By his own account, Norwood Wayne Newkirk says that reading and history were not his greatest passions as he grew up. Today that has changed, as he was the project manager for his family’s reunion held August 1-4, 2013, in New Jersey.
He holds a degree in electrical engineering and worked as a loss prevention consultant. Today he creates risk management systems as a senior account executive and computer application developer.
So what I have done over the past two years [since the 2011 reunion] in preparation for our 2013 reunion is not a far stretch from what I do vocationally. I see the issue and try to develop a solution.
However, as he went through life, he began to recognize that something was missing.
I found a church with teaching ministry that filled the void in my spiritual life and became very active in leading the Media Volunteer Ministry (it is in my genes). Yet there was an area still lacking.
I eventually recognized I had become distant from my family, not because I wanted to, but life situations and circumstances caused things to happen just that way. In fact, there was a time when I truly could not remember a large chunk of my past.
As life would have it, things changed and there was a rekindling of his family history. As family members grew older and died, it offered occasions for the family to come together more frequently than they would like.
It was on those occasions that I heard stories about family members including myself. Stories that made you laugh and stories that made you say, “Did that really happen?” At that point I began to understand what I was missing. It was family. Cousins that I grew up were now distant relatives.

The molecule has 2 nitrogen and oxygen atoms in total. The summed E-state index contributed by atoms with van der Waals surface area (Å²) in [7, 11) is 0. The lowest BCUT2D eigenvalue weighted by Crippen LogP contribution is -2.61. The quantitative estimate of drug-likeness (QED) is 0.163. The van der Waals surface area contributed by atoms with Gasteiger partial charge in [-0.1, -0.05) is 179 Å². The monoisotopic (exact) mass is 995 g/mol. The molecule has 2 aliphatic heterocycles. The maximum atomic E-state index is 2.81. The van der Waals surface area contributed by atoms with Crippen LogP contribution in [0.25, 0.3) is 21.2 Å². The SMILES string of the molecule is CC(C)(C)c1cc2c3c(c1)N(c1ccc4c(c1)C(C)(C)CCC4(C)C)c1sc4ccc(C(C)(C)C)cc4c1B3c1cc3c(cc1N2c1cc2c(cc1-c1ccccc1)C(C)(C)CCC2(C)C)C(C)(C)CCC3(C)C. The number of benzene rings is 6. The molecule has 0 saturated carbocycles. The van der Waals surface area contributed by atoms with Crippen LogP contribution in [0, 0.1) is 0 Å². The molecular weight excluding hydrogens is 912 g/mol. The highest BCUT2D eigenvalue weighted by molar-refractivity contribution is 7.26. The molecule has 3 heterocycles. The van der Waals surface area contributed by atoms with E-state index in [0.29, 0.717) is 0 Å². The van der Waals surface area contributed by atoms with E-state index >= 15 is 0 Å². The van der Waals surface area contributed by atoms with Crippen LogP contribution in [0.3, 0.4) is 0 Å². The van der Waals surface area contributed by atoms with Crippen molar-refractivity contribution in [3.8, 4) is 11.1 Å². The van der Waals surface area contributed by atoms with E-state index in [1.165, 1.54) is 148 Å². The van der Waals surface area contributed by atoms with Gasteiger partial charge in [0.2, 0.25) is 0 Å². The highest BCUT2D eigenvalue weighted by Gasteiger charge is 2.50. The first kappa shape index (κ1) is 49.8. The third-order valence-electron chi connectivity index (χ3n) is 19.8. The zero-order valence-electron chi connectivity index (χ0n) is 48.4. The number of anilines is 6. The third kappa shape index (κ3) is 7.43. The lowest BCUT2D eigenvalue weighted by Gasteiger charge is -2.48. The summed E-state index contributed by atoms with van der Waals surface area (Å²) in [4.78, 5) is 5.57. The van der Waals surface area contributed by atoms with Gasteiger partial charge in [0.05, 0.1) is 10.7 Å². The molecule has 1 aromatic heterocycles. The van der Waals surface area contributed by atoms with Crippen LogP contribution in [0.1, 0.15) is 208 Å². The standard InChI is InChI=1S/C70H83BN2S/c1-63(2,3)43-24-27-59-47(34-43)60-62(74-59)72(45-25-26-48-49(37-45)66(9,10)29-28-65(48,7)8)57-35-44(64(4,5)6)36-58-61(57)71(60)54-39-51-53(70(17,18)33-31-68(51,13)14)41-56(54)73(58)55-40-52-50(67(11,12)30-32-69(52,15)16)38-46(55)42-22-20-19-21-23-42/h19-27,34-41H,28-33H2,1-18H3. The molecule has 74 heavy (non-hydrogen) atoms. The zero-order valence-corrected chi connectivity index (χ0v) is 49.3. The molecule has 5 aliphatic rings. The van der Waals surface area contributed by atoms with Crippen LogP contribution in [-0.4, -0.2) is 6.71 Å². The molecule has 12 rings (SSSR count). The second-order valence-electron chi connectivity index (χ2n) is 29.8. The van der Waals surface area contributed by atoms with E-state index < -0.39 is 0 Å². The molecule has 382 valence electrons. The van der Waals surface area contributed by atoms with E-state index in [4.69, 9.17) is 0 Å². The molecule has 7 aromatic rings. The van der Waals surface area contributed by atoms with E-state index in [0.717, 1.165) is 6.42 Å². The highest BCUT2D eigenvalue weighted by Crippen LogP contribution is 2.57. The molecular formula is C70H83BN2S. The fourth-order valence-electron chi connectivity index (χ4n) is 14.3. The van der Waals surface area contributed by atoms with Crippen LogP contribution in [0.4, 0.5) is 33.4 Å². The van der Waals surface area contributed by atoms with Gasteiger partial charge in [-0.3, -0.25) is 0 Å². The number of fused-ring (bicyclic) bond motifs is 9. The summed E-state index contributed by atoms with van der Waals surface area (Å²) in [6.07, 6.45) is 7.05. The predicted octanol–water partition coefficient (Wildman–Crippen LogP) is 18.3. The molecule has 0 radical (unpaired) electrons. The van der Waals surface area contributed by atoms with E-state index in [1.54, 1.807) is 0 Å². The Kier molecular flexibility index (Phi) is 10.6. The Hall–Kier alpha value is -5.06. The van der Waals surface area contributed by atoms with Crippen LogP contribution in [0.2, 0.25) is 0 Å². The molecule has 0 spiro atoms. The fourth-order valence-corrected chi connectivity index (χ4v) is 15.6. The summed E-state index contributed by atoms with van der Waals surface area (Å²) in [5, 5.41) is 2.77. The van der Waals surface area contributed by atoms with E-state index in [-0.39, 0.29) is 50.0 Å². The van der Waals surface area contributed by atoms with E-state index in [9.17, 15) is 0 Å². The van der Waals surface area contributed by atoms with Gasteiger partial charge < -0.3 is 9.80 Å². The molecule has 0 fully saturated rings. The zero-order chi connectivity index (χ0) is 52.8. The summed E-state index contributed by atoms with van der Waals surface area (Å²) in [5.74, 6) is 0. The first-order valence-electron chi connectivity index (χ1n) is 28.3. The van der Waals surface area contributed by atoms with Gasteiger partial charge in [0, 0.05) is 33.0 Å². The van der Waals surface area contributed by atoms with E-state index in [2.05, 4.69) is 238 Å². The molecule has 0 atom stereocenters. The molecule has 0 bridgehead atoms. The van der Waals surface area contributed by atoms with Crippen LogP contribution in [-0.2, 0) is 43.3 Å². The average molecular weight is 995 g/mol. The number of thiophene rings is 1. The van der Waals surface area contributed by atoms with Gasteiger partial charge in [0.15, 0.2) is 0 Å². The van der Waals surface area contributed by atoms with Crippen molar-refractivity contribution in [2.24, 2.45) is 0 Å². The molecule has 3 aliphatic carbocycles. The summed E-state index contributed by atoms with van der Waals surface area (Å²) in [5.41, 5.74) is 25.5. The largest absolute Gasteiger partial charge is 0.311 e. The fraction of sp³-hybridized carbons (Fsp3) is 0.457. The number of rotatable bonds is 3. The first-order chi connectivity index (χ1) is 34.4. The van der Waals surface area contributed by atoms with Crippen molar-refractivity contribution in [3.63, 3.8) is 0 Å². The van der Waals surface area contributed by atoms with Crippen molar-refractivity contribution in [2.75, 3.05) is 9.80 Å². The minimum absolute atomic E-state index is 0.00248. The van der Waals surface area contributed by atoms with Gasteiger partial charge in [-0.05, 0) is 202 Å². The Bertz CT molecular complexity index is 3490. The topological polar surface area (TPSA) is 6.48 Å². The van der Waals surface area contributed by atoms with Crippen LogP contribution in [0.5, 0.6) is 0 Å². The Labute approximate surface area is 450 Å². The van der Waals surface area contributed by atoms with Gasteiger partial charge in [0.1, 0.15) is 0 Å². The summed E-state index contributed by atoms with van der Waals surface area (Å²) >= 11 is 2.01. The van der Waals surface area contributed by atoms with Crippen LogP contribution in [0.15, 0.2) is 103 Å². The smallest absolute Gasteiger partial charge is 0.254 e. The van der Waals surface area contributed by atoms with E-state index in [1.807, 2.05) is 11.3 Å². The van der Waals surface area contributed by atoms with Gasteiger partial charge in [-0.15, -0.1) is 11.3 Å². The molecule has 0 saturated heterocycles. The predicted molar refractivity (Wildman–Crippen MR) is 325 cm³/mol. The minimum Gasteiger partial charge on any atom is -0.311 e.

At his grandmother’s funeral, a family pastor talked about thing his grandparents experienced over 92 years of their life and the legacy they left behind.
The Starling family could have written “Roots.” This revelation showed me the importance of family.
Having a large, family tree can sometimes lead to small oversights that may be difficult to identify. Some common mistakes are misspelled names, mixed-up dates or incorrect ages, while others are more difficult to detect such as a person tagged in a photo dated before they were born.
That’s where MyHeritage’s Tree Consistency Checker comes in to help fix these mistakes and improve the quality of data in your family tree.
Tree Consistency Checker is a unique, free tool that helps locate mistakes in family tree data. It automatically identifies any errors and inconsistencies in 40 categories - and shows you how to fix each of them.
Inconsistencies such as “child older than parent,” or “fact occurring after death” and “inconsistent last name spelling” will alert and enable you to make the necessary changes in your family tree.
The tool is available on our latest version of Family Tree Builder 7.0 and takes advantage of the new sync features so users with online trees can now utilize this tool as well. Users can sync their online tree to the Family Tree Builder software, and use the Tree Consistency Checker to identify any mistakes. Once you re-sync the tree back to the web, the online family tree will show all the updated information.
We hope this tool will help you make your family tree as accurate as possible!
Viewing old family photos brings up nostalgic memories. Whether it’s a wedding, a picnic in the park or goofing around at home, it’s important to preserve those family moments.
We have wonderful old photos from our ancestors, yet it’s also important to document our lives and cherish today's family gatherings and events.
However, it can be difficult encouraging the kids and and the entire family together to sit for a portrait. That’s why - as part of our “Treasure Family Photos” global initiative - we are offering tips to save and share your family story.
We’re delighted to announce the launch of our global “Treasure Family Photos” initiative to help you uncover new information about your family history through photos and preserve them online.
August marks the start of our ongoing campaign, which will offer exciting activities and competitions. Read on for details.